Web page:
Lost in TranslationAlthough machine translation has come a long way in recent years, it still fails to meet acceptable literary standards. Henry James emphasised the importance of understanding the text in its original language when he said the ideal literary translator must be a person “on whom nothing is lost.” And at least with literature, machines are still a long way from matching this ideal.
NMT continues to struggle with rare words, proper nouns and highly technical language in literary translation, with only 25-30% of the output deemed to be of acceptable literary quality. One study on translating novels from German to English (see reference at the end: The Challenges of Using Neural Machine Translation for Literature) found that while there were few syntactic errors, the meaning of ambiguous words continued to be lost in translation. Despite these errors, however, researchers found that the quality of the text after machine translation was high enough for the story to be understood, and even be enjoyable to read. Another study on translating novels from English to Catalan yielded similarly impressive results, so that an average of 25% of native speakers thought the quality was similar to that produced by human translators (see reference a the end: NMT translates literature with 25% flawless rate.).
However, the machine system doesn’t perform equally with all language pairs. It particularly struggles with morphologically rich languages where there is lots of inflection, such as the Slavic languages. This is particularly noticeable when translating from a less complex language into a more complex one – meaning that NMT cannot be utilised as a global translation tool just yet.
Finding the Appropriate VoiceThe biggest challenge that remains is finding the correct tone and register for the translated text. Peter Constantine, Director of the Literary Translation Program at the University of Connecticut, says machines must find the “appropriate voice” if they are to succeed in literary translation.
“What will the machine be mimicking?” Constantine asks. “Is it going to do some beautiful and brilliant foreignisation, or is it going to do an amazing domestication, or is it going to make Chekhov sound like he was writing 10 minutes ago in London?”
Which voice is the machine going to choose? Take the Nobel Prize winning author Thomas Mann’s work. His writing style changed over time, with his early stories being much more playful than his later, weightier novels. Machines need to understand and capture these variations if their translations are to convey the intended meaning.
An Essential CollaborationClearly, despite the machine’s best efforts, the intrinsic ambiguity and flexibility of human language found in literary texts continues to need human management. NMT cannot replace human translators, but instead serves as a useful tool in translating literature.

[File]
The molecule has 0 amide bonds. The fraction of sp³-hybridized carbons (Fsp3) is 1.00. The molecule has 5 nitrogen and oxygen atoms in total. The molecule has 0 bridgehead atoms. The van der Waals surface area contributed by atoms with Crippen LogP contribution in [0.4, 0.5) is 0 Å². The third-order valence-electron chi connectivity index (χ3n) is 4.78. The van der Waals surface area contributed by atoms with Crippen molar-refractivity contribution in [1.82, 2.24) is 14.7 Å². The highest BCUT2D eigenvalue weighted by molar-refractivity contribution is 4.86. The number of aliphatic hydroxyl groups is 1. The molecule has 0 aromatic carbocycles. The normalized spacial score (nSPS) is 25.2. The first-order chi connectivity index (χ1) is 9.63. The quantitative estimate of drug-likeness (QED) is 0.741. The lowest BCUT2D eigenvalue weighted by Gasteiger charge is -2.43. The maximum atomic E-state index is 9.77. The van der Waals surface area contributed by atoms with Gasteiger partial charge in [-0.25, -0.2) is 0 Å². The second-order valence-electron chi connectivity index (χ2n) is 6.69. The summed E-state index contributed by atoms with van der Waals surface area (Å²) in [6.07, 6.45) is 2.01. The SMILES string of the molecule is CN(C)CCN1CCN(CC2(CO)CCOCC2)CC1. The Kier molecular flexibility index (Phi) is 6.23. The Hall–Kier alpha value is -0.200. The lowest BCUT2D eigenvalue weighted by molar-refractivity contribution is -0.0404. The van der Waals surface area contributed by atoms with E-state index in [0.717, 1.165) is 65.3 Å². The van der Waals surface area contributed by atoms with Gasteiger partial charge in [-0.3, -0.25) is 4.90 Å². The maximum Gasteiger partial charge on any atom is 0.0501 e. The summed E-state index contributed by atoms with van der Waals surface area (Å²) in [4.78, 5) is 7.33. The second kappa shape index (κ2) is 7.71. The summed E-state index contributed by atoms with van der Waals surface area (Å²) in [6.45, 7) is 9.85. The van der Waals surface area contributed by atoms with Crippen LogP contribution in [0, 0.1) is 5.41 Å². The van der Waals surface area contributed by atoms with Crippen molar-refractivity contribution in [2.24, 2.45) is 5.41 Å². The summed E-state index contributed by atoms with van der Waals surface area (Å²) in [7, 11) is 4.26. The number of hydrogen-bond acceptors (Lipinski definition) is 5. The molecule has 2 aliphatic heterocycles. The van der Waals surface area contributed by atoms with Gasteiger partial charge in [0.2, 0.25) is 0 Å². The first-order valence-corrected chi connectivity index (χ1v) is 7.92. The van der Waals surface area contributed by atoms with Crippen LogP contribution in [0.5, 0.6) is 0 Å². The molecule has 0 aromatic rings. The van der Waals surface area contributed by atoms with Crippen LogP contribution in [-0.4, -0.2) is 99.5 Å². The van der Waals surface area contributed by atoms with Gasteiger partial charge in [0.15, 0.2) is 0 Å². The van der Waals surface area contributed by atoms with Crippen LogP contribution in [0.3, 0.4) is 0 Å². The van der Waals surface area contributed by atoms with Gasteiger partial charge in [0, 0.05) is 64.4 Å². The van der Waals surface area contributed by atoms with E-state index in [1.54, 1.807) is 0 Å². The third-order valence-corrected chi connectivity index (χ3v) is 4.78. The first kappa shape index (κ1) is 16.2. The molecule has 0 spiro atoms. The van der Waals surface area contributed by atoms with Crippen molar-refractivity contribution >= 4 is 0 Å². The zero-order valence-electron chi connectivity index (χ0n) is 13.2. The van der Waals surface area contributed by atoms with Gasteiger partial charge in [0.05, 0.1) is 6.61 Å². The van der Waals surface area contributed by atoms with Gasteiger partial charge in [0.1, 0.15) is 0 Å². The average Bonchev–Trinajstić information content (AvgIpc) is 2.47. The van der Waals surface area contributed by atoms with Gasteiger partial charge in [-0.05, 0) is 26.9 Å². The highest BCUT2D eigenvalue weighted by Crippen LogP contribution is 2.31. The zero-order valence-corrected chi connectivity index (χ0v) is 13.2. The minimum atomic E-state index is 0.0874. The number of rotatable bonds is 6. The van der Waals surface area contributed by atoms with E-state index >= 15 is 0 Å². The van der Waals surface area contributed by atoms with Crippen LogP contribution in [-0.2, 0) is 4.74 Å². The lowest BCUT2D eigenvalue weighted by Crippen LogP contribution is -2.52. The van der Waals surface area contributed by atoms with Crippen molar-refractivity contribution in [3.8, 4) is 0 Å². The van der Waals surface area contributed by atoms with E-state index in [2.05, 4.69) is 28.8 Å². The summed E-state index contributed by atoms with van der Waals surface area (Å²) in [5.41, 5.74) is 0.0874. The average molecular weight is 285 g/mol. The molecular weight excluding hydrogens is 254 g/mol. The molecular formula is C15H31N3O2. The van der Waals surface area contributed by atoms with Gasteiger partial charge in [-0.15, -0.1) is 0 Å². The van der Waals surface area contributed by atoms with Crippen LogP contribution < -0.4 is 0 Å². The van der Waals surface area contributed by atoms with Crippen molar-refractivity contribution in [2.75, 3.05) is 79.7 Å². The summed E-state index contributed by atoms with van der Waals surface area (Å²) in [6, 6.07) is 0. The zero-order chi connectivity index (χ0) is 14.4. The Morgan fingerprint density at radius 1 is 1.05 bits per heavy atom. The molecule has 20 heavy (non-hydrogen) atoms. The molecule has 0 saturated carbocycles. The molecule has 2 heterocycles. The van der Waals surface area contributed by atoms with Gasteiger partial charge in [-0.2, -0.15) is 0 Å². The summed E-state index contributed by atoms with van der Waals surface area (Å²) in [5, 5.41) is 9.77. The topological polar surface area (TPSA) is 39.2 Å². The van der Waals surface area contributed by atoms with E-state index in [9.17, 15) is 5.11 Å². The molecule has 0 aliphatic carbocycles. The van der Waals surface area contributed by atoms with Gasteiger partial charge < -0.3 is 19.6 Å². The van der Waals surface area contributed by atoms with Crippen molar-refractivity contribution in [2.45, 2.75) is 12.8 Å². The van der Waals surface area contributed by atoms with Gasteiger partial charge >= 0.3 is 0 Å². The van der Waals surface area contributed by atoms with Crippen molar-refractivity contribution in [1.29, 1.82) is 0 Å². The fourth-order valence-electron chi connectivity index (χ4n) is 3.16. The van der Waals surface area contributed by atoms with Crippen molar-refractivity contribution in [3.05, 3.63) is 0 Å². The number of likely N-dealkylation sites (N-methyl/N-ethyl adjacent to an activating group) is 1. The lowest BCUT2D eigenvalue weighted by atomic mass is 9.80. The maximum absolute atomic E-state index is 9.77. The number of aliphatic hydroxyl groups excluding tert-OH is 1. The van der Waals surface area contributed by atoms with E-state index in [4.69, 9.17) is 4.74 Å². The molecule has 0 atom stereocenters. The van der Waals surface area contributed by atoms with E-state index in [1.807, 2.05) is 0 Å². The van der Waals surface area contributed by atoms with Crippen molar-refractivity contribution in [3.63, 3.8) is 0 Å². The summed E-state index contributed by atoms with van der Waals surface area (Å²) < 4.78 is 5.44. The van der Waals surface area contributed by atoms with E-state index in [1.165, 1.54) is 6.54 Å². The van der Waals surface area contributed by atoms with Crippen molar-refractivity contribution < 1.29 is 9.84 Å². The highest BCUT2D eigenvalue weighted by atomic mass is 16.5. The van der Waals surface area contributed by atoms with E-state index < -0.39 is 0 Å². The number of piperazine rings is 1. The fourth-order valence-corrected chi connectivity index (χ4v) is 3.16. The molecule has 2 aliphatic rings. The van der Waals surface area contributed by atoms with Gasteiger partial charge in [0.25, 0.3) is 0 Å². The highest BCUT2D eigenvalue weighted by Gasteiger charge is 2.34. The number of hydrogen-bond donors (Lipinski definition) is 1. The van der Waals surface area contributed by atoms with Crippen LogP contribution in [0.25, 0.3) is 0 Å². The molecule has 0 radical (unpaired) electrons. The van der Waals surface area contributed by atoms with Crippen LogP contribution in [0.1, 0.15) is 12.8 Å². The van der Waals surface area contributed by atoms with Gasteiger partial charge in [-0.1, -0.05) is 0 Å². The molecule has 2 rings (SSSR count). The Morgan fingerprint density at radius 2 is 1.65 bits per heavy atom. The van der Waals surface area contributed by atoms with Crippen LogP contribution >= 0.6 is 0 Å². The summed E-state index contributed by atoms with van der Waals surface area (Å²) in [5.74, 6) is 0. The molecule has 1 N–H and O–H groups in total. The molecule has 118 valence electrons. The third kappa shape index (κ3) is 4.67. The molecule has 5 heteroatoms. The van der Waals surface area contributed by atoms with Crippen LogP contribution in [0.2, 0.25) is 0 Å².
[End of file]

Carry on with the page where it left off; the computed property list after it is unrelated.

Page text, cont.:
Collaboration between humans and machine translation systems is key. One answer to this problemis likely to come in the form of post-edited machine translation. Here, professional translators, with knowledge of the issues involved in machine translation, will edit and correct the machine’s first draft – similar to how an established translator would help edit an inexperienced translator’s work. Light post-editing machine translation consists of minor edits, such as spelling and grammar, whilefull post-editing will help clarify deeper issues,including sentence structure and writing style. Certainly, when it comes to translating literaturefull post-editing is likely to be required to generate the correct register and tone of the writing. Researchers translating a sci-fi novel from Scottish Gaelic to Irish found that this method was 31% faster than translating from scratch (see reference at the end: Post-editing Effort of a Novel With Statistical and Neural Machine Translation). And, when working on post-editing, translators’ productivity increased by 36% when compared to translating from scratch, generating an extra 182 translated words an hour.
With artificial intelligence playing an increasingly central role in all our lives, embracing it as a translation tool is essential to moving the industry forwards. Machine translation has come such a long way from where it first began andis set to aid literary translation through post-editing techniques – doing the tiresome legwork so that human translators can make the finishing touches. Not only does it reduce the burden on translators, but NMT also opens up multiple windows of opportunity to languages, from translating texts that have never been translated before, to providing an aid to language learning. Through our collaboration with NMT we can utilise it as a learning tool which is set to pave the way to making both literature and languages more accessible to all.
This article first appeared online as part of a project by Goethe-Institut UK on artificial intelligence and literary translation.